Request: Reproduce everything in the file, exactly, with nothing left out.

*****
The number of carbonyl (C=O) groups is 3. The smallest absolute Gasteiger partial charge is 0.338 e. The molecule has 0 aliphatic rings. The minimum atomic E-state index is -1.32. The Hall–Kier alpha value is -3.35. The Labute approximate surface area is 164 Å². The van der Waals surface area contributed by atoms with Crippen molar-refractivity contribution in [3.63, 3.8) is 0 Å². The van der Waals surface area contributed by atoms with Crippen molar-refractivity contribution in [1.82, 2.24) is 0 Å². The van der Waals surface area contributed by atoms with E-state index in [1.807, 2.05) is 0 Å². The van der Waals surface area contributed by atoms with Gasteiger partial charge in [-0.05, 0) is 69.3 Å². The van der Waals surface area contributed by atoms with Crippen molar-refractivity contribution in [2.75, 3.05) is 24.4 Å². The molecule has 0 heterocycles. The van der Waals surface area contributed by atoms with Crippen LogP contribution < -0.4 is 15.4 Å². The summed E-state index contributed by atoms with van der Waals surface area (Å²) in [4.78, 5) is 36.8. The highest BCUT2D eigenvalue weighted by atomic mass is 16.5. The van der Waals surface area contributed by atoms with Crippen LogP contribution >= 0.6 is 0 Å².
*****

The number of carbonyl (C=O) groups is 3. The smallest absolute Gasteiger partial charge is 0.338 e. The molecule has 0 aliphatic rings. The minimum atomic E-state index is -1.32. The Hall–Kier alpha value is -3.35. The Labute approximate surface area is 164 Å². The van der Waals surface area contributed by atoms with Crippen molar-refractivity contribution in [3.63, 3.8) is 0 Å². The van der Waals surface area contributed by atoms with Crippen molar-refractivity contribution in [1.82, 2.24) is 0 Å². The van der Waals surface area contributed by atoms with E-state index in [1.807, 2.05) is 0 Å². The van der Waals surface area contributed by atoms with Gasteiger partial charge in [-0.05, 0) is 69.3 Å². The van der Waals surface area contributed by atoms with Crippen molar-refractivity contribution in [2.75, 3.05) is 24.4 Å². The molecule has 0 heterocycles. The van der Waals surface area contributed by atoms with Crippen LogP contribution < -0.4 is 15.4 Å². The summed E-state index contributed by atoms with van der Waals surface area (Å²) in [4.78, 5) is 36.8. The highest BCUT2D eigenvalue weighted by atomic mass is 16.5. The van der Waals surface area contributed by atoms with Crippen LogP contribution >= 0.6 is 0 Å².